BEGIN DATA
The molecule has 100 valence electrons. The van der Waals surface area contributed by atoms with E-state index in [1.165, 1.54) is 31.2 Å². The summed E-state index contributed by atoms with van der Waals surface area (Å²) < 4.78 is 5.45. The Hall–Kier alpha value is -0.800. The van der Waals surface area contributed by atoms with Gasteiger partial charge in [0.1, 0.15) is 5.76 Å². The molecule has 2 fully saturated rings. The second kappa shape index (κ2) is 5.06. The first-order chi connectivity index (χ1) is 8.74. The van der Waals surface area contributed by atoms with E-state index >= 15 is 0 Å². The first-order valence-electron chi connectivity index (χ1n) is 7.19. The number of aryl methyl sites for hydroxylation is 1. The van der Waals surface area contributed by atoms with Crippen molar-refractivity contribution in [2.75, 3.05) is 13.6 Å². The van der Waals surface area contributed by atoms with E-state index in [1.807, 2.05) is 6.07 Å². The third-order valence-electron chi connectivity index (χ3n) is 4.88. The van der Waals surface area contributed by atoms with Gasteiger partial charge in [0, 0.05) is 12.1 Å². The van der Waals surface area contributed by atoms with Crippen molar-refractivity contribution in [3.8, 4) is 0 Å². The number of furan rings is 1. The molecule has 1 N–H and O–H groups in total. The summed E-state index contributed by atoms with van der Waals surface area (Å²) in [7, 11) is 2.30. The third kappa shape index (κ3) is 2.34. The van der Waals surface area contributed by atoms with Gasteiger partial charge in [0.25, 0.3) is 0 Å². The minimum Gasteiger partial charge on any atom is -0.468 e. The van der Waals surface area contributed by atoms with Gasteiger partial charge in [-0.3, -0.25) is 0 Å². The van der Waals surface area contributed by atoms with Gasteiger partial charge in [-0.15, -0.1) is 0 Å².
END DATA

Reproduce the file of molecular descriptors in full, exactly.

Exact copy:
The molecule has 100 valence electrons. The van der Waals surface area contributed by atoms with E-state index in [1.165, 1.54) is 31.2 Å². The summed E-state index contributed by atoms with van der Waals surface area (Å²) < 4.78 is 5.45. The Hall–Kier alpha value is -0.800. The van der Waals surface area contributed by atoms with Gasteiger partial charge in [0.1, 0.15) is 5.76 Å². The molecule has 2 fully saturated rings. The second kappa shape index (κ2) is 5.06. The first-order chi connectivity index (χ1) is 8.74. The van der Waals surface area contributed by atoms with E-state index >= 15 is 0 Å². The first-order valence-electron chi connectivity index (χ1n) is 7.19. The number of aryl methyl sites for hydroxylation is 1. The van der Waals surface area contributed by atoms with Crippen molar-refractivity contribution in [2.75, 3.05) is 13.6 Å². The van der Waals surface area contributed by atoms with E-state index in [1.807, 2.05) is 6.07 Å². The third-order valence-electron chi connectivity index (χ3n) is 4.88. The van der Waals surface area contributed by atoms with Gasteiger partial charge in [0, 0.05) is 12.1 Å². The van der Waals surface area contributed by atoms with Crippen molar-refractivity contribution in [3.8, 4) is 0 Å². The number of furan rings is 1. The molecule has 1 N–H and O–H groups in total. The summed E-state index contributed by atoms with van der Waals surface area (Å²) in [7, 11) is 2.30. The third kappa shape index (κ3) is 2.34. The van der Waals surface area contributed by atoms with Gasteiger partial charge in [0.25, 0.3) is 0 Å². The minimum Gasteiger partial charge on any atom is -0.468 e. The van der Waals surface area contributed by atoms with Gasteiger partial charge in [-0.3, -0.25) is 0 Å². The van der Waals surface area contributed by atoms with Gasteiger partial charge in [-0.15, -0.1) is 0 Å².